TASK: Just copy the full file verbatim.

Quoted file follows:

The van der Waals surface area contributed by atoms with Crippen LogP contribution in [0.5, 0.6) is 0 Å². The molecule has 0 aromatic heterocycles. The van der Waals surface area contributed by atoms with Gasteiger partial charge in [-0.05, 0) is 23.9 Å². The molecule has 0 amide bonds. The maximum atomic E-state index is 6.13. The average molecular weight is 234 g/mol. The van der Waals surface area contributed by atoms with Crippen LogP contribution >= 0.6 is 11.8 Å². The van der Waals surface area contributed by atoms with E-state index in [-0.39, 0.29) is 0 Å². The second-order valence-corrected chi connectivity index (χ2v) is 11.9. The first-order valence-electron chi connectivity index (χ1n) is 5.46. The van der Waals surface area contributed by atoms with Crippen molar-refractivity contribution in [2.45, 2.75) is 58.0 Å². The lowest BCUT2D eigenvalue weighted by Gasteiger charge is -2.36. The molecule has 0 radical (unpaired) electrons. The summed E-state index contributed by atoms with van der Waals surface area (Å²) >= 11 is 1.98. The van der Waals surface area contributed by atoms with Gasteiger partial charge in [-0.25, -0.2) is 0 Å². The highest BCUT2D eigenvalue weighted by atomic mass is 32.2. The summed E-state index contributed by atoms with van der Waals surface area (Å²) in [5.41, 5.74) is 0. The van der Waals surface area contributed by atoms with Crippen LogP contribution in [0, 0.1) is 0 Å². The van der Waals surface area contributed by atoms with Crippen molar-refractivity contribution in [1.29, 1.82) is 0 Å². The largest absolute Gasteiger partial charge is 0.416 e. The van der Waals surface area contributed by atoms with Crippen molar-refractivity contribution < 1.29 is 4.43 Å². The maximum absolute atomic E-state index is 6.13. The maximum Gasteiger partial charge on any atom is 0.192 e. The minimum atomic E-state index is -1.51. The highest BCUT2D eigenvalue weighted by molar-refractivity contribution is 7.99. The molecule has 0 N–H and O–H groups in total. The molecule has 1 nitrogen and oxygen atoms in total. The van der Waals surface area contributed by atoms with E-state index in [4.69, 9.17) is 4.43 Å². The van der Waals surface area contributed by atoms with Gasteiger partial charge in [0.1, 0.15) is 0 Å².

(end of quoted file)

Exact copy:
The van der Waals surface area contributed by atoms with Crippen LogP contribution in [0.5, 0.6) is 0 Å². The molecule has 0 aromatic heterocycles. The van der Waals surface area contributed by atoms with Gasteiger partial charge in [-0.05, 0) is 23.9 Å². The molecule has 0 amide bonds. The maximum atomic E-state index is 6.13. The average molecular weight is 234 g/mol. The van der Waals surface area contributed by atoms with Crippen LogP contribution >= 0.6 is 11.8 Å². The van der Waals surface area contributed by atoms with E-state index in [-0.39, 0.29) is 0 Å². The second-order valence-corrected chi connectivity index (χ2v) is 11.9. The first-order valence-electron chi connectivity index (χ1n) is 5.46. The van der Waals surface area contributed by atoms with Crippen molar-refractivity contribution in [2.45, 2.75) is 58.0 Å². The lowest BCUT2D eigenvalue weighted by Gasteiger charge is -2.36. The molecule has 0 radical (unpaired) electrons. The summed E-state index contributed by atoms with van der Waals surface area (Å²) >= 11 is 1.98. The van der Waals surface area contributed by atoms with Gasteiger partial charge in [-0.25, -0.2) is 0 Å². The highest BCUT2D eigenvalue weighted by atomic mass is 32.2. The summed E-state index contributed by atoms with van der Waals surface area (Å²) in [5.41, 5.74) is 0. The van der Waals surface area contributed by atoms with Crippen LogP contribution in [0, 0.1) is 0 Å². The van der Waals surface area contributed by atoms with Crippen molar-refractivity contribution in [1.29, 1.82) is 0 Å². The largest absolute Gasteiger partial charge is 0.416 e. The van der Waals surface area contributed by atoms with Crippen molar-refractivity contribution < 1.29 is 4.43 Å². The maximum absolute atomic E-state index is 6.13. The maximum Gasteiger partial charge on any atom is 0.192 e. The minimum atomic E-state index is -1.51. The highest BCUT2D eigenvalue weighted by molar-refractivity contribution is 7.99. The molecule has 0 N–H and O–H groups in total. The molecule has 1 nitrogen and oxygen atoms in total. The van der Waals surface area contributed by atoms with E-state index in [4.69, 9.17) is 4.43 Å². The van der Waals surface area contributed by atoms with Gasteiger partial charge in [0.1, 0.15) is 0 Å².